The DNP Program features online learning with both synchronous and asynchronous experiences. Each student is assigned an individual faculty advisor/mentor throughout the program as well as faculty, staff and program support to help navigate the program. In addition, an on-campus orientation allows for initial face-to-face meetings with faculty, staff and other students. The translational project is another feature of the program that provides the student with a unique learning opportunity.
The DNP: Nursing (MSN to DNP) program at the University of Tennessee at Chattanooga School of Nursing is a program of doctoral study for the nurse desiring specialty education in advanced levels of nursing practice. The DNP emerged from recommendations from the Institute of Medicine and leaders in health care. Embracing those recommendations, the American Association of Colleges of Nursing (AACN) advanced the concept of the DNP and recommended that by 2015 all new applicants for advanced practice certification should have a DNP degree. The purpose of the Doctor of Nursing Practice program is to provide a rigorous education to prepare advanced practice nurses who translate science to improve population health through expert leadership. The program was designed using the Essentials of Doctoral Education for Advanced Nursing Practice specified by the AACN. The DNP program curriculum for most post master's students will be a minimum of 34 semester credits. As a component of the DNP program, the student will develop and implement an evidence-based innovative translational project that could solve a significant health-care problem. With the student's faculty advisor/mentor, he/she will develop and present a scholarly project. Students will also complete additional clinical requirements to meet the mandated minimum of 1,000 Post-baccalaureate hours of specialty training that is one of the distinctions of a DNP graduate. Post masters students are permitted to apply a maximum of 500 of their post baccalaureate clinical hours to the 1,000 minimum mandate.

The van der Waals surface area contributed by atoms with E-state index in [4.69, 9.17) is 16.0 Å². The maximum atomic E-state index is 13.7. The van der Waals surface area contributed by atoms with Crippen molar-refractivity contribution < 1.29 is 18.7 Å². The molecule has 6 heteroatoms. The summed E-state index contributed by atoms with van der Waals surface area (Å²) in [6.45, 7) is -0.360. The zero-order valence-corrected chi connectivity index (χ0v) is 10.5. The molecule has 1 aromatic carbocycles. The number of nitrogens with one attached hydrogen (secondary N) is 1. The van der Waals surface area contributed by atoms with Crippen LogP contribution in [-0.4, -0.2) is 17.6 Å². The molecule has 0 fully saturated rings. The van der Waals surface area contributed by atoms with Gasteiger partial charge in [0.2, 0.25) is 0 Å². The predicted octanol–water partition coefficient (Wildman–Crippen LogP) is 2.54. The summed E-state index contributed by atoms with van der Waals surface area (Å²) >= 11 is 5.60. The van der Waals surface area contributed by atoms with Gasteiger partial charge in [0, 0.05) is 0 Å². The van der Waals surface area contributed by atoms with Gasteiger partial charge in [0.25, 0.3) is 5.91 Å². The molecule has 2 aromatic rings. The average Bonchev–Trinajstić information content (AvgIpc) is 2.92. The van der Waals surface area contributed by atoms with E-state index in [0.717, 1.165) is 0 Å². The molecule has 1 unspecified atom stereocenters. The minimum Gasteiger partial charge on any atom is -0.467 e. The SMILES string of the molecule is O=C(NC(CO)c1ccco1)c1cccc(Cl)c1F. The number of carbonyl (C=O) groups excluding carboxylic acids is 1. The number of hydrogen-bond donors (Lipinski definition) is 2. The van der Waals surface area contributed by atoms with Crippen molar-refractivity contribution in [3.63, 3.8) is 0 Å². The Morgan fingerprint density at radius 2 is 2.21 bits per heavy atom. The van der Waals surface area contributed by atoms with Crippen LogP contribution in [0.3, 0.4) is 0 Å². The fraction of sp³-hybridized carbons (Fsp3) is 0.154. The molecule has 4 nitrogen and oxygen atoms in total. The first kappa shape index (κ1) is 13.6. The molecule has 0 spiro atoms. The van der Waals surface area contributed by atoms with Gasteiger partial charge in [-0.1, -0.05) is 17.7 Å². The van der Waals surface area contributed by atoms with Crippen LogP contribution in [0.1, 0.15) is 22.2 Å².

DNP: Nursing: Nursing Administration
The DNP: Nursing: Nursing Administration (BSN or higher to DNP) curriculum is designed to accommodate students who have completed their BSN, or have a Master’s Degree in another field. Course work can be completed on a full time or part time basis. Students entering with a BSN are required to take between 64-67 credits to achieve the DNP. Students entering the program with a Master’s degree in another field will be evaluated individually and given appropriate credit for courses completed at the Master’s level.
The DNP curriculum focuses on developing the knowledge and skills to effectively lead
in complex clinical environments. Core courses provide a foundation in informatics,
evidence based practice and research, finance, organizational theory, resource management,
nursing theory, and nursing research. This knowledge is then expanded upon through
courses in leadership in complex system, epidemiology, health policy, and clinical
systems analysis and design. To achieve the 1000 clinical hours required for the DNP,
students will complete a clinical healthcare practicum followed by a clinical residency
during which the student completes a Translational Project under the guidance of a